The Wines of Autumn

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Transitional Wines – The Wines of Autumn

By Jane A. Nickles

Its will soon be autumn in Central Texas but the heat of summer is still upon us. It may be hard to believe, but in just a few short months we will be in the deep chill of winter. For many Texans, every year at this same time, the charm of summer is starting to wear off and we long for a break from the heat!

Lucky for us, just about when we reach our capacity for loving the heat, autumn arrives with a much needed break from the warm weather. For a few short weeks, there’s a slight chill in the air, the leaves are turning, and we are reminded again of just why we love Central Texas. I even have a special category of wines that I enjoy every autumn as a way of celebrating the fall season. I call these wines “transitional wines”, perfect for the short season between blasting heat and freezing cold.

Transitional wines are not the light, spritzy whites we crave in summer, or the warm-as-a-fireplace dark reds of winter. A transitional wine is somewhere in the middle. In my house, a transitional wine might be a full-flavored, full-bodied white to help ease us out of the summer of Pinot Grigio, or maybe a lighter red to ease us towards the winter of Cabernet.

One of my favorite “transitional whites” is Viognier. Viognier is a little-known white grape variety native to the Rhone Region in the south of France. Viognier, surprisingly, has never been held in very high esteem in France. As a matter of fact, the grape just never came into its own in France, where it has been used as a “cheap filler” grape in some Rhone Blends. In the early part of the 1900’s Viognier almost became extinct due to lack of interest in maintaining its vineyards. In a great stroke of luck for us “transitional white wine” lovers, the success that Viognier was denied in France has become a reality for it in other parts of the wine-making world. Viognier performs much better, and is much more highly regarded, in California, Oregon, Australia, and, most important in my mind, Texas!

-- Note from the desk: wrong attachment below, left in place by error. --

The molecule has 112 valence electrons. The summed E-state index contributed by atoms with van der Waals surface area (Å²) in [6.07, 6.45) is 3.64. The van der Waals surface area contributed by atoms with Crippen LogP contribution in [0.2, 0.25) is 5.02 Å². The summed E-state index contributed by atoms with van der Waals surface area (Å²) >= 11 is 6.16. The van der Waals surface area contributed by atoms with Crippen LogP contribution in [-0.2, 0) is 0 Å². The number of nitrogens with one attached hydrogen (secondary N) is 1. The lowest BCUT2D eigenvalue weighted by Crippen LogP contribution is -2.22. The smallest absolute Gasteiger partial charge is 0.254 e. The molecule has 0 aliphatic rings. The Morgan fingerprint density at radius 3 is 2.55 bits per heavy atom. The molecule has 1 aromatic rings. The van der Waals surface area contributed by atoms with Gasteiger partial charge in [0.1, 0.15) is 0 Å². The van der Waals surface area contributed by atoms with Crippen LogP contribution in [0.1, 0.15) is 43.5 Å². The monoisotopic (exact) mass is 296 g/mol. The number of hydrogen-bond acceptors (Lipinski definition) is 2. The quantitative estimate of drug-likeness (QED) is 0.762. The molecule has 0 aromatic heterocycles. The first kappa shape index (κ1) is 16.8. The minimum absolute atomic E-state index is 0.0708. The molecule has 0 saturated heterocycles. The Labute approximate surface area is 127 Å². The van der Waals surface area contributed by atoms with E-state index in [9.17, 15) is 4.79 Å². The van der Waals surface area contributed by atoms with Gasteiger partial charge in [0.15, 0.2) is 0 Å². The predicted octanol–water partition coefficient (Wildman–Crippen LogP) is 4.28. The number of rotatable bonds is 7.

The beauty of Viognier rests in its intriguing, distinctive aroma. Viognier has a markedly floral bouquet and easy-to-recognize aromas of apricot, peach, and pear. These aromas are quickly followed by rich and intense tropical fruit flavors, a creamy mouthfeel, full body and low acidity. Even without oak aging, Viognier can be as full-bodied as an oaky Chardonnay.

Viognier is still a rarity compared to other, better-known white wines. One of my favorites, widely available around Central Texas, is from the made by Clay Station Winery, from the up-and-coming wine region of Lodi in Central California. Clay Station Viognier is a very dry and full-bodied wine with forward aromas of honeysuckle, apple blossom, peach, pear, and apricot. Lush vanilla and caramel flavors are accompanied by low acidity, just a wisp of oak tannin and a lingering, smooth finish. Texas has a special affinity for Viognier, and if you would like to “drink local” this year, try a Texas Hill Country Viognier from Alamosa Vineyards in Bend, Texas; Driftwood Viognier from Dripping Springs, or Fall Creek Winery Viognier from Tow, Texas. All three have been among my favorite Texas wines for years.

As for transitional reds, my current favorite is Malbec. Malbec, many people are surprised to learn, is a red wine grape variety native to the Bordeaux Region of France. For centuries Malbec has held a very small, very-much unsung role in the red Bordeaux blend that also includes superstar grapes Cabernet Sauvignon and Merlot. Malbec is used in the Bordeaux blend much as a chef uses spices in a recipe; in very small amounts, just to give the wine a bit of spicy “flavor”.

Worldwide, Malbec is planted in small amounts, buts its popularity and acres planted are on the rise. Recently, Malbec has found a new home and new popularity in the wines of Argentina. The best Malbec can be described as mouth-filling, fruity, and sumptuous. Malbec wines tend to be medium bodied and low-tannin, but can have a high level of dissolved solids, known in the wine world as “extract”. This makes for an interesting combination of textures and keeps the wine in the “rustic” and “earthy” style well suited to autumn nights.

Malbec wines can have a heady combination of aroma and flavor. The most common aromas include plum, blackberry, boysenberry, raspberry, vanilla, cocoa, smoke, and chocolate. Fruity and spicy flavors dominate the palate, which is always accompanied by a lingering finish full of spice and warmth.

One of my favorite Malbec wines is from the Budini Winery in Mendoza, Argentina. Expect this wine to be very dark in color, almost purple-black. The nose reveals the fruity, spicy, and wood-derived aromas of plums, spiced berries, figs, spice, and mocha. I call this wine “a glass of spice and smoke”. Many wineries in Mendoza make similar Malbec wines, many of which can be found easily in well-stocked wine shops. Also try the offerings from the Argentine wineries of Fantelli, Crios, and Domino de la Plata. A very happy by-product of the recent explosion of wineries and winemakers in the Texas Hill Country is that several wineries in our area are now making Malbec right here in Central Texas. Just recently, Becker Vineyards, one of the icons of the Texas wine industry, released a Texas Malbec that is as good as any I have ever had. I have seen this wine in many wine shops and wine bars around my home town of Austin. Ask for it at your favorite wine store and give it a try…I promise you won’t be sorry!